The Surreal Suspect: The FBI’s Brief Investigation of Salvador Dalí

Today’s post is by Megan Dwyre, Special Access and FOIA Program Archivist at the National Archives at College Park, MD. Salvador Dalí was born 117 years ago today on May 11, 1904 in Figueras, Spain. This post highlights Federal Bureau of Investigation (FBI) Headquarters case file 100-142631 on the famous Surrealist painter (NAID 16591992). In … Continue reading The Surreal Suspect: The FBI’s Brief Investigation of Salvador Dalí

Lucy, Desi to Get 8 Million w/picture of Desi Arnaz & Lucille Ball smiling at each other

“Lucy, I’m Home!”…from the Army

Today's post was written by Christen Brown, Archives Technician in the Special Media Division at the National Archives in College Park, MD. Desiderio Alberto Arnaz, born March 2, 1917 in Santiago de Cuba, was an actor, musician, and producer best known for his role as Ricky Ricardo on the television sitcom I Love Lucy.  But, … Continue reading “Lucy, I’m Home!”…from the Army

The Adventures of Miriam Davenport, 1940-1946, Part II

Today’s post is by Dr. Greg Bradsher, Senior Archivist at the National Archives at College Park, MD. In 1944, Miriam Davenport Treo was employed by the Committee of the American Council of Learned Societies for the Protection of Cultural Treasures in War Areas to prepare maps and lists of cultural treasures for the Armed Forces … Continue reading The Adventures of Miriam Davenport, 1940-1946, Part II

The Adventures of Miriam Davenport, 1940-1946, Part I

Today’s post is by Dr. Greg Bradsher, Senior Archivist at the National Archives at College Park, MD. In October 1945, Miriam Davenport reported to work at Tier 18 W in the National Archives Building at 7th and Pennsylvania Avenue in Washington D.C. She was not, however, an employee of the National Archives. She was employed … Continue reading The Adventures of Miriam Davenport, 1940-1946, Part I

Transcription Discoveries

Today’s post is by George Fuller, Archival Reference Technician at the National Archives at St. Louis. Working at the National Archives at St. Louis has been one of the most educational employment opportunities of my life. I have been employed at NARA STL for almost 6 years. In that time, I have come to know … Continue reading Transcription Discoveries

Chuck Yeager – Evader, March 1944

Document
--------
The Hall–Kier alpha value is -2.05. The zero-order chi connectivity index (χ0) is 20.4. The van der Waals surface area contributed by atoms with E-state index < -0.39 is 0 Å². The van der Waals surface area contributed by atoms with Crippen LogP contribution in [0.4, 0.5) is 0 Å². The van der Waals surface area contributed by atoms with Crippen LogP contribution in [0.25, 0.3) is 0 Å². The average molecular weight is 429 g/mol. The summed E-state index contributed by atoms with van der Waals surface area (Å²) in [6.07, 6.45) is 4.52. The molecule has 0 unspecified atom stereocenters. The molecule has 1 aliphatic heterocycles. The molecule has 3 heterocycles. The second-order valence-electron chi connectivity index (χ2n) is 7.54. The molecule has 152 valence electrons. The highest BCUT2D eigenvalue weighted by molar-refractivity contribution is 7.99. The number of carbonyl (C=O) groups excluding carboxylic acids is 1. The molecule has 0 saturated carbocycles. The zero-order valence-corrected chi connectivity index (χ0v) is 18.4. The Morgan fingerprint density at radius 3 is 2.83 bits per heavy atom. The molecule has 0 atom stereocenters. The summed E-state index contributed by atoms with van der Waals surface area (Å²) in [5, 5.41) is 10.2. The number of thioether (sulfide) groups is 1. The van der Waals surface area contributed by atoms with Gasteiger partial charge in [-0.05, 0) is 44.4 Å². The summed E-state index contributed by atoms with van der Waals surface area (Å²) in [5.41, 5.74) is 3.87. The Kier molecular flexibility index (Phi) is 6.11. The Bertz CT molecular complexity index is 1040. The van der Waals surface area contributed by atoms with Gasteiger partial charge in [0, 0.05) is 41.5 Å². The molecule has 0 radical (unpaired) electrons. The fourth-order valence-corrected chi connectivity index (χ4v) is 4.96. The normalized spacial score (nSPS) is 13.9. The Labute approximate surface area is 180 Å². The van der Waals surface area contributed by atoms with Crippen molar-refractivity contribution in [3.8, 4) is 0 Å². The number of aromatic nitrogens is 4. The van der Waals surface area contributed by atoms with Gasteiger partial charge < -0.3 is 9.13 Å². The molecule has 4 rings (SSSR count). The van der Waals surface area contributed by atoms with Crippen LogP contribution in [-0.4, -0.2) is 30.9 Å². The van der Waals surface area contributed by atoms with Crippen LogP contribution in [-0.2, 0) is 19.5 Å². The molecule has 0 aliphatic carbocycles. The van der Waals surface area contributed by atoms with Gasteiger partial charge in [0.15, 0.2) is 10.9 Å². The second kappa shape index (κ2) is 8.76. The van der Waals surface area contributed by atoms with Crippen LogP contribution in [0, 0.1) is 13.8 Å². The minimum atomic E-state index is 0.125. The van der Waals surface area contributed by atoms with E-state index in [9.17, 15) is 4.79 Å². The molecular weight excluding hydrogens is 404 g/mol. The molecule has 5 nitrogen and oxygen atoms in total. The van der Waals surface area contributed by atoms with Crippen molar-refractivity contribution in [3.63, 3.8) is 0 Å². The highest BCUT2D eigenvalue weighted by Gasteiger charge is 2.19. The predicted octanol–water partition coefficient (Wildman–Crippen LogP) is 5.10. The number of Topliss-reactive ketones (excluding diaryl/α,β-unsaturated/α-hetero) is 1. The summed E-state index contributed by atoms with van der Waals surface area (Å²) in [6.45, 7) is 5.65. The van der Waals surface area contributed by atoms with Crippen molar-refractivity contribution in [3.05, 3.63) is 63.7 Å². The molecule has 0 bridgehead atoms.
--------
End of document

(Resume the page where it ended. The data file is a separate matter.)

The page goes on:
Today's post was written by David Langbart, archivist in Textual Reference at the National Archives in College Park, MD Noted aviator Charles E. (Chuck) Yeager died on December 7.  He is best remembered for piloting the Bell X-1 rocket plane in 1947 when it became the first human-controlled aircraft to break the sound barrier.  That … Continue reading Chuck Yeager – Evader, March 1944

A Brief Survey of the Disposition of Captured Japanese Records, 1945-1962

Today’s post is written by Dr. Greg Bradsher, Senior Archivist at the National Archives at College Park, MD. Within five years after the end of World War II the Japanese Government was making requests for the release of convicted war criminals and for the return of records that had been captured by US military forces. … Continue reading A Brief Survey of the Disposition of Captured Japanese Records, 1945-1962

The Exploitation of Captured Japanese Records

Today’s post is written by Dr. Greg Bradsher, Senior Archivist at the National Archives at College Park, MD. In January 2002, I met Duval A. Edwards, an Army Counter Intelligence Corps (CIC) veteran of World War II in the Pacific and learned that he had been involved in the capture of Japanese records, beginning in … Continue reading The Exploitation of Captured Japanese Records

Prepare for Collision! The Ramming of the USS Growler and a Japanese Gunboat

Today’s post is by Nathanial Patch, Reference Archivist and Subject Matter Expert for Navy Records at the National Archives in College Park, MD. January 1943, while on her fourth war patrol, the USS Growler (SS 215) from Brisbane, Australia, had been patrolling the sea lanes to Rabaul on the western end of New Ireland, she … Continue reading Prepare for Collision! The Ramming of the USS Growler and a Japanese Gunboat

The Kamikaze Attack on the USS Braine, May 27, 1945

Today’s post is by Joseph P. Keefe, Archives Specialist at the National Archives at Boston. The USS Braine was a twenty-one-ton Fletcher class destroyer which had been built and launched at the Bath Iron Works in Bath, Maine in March of 1943. Following her participation in General Douglas MacArthur’s campaign to retake the Philippines, the … Continue reading The Kamikaze Attack on the USS Braine, May 27, 1945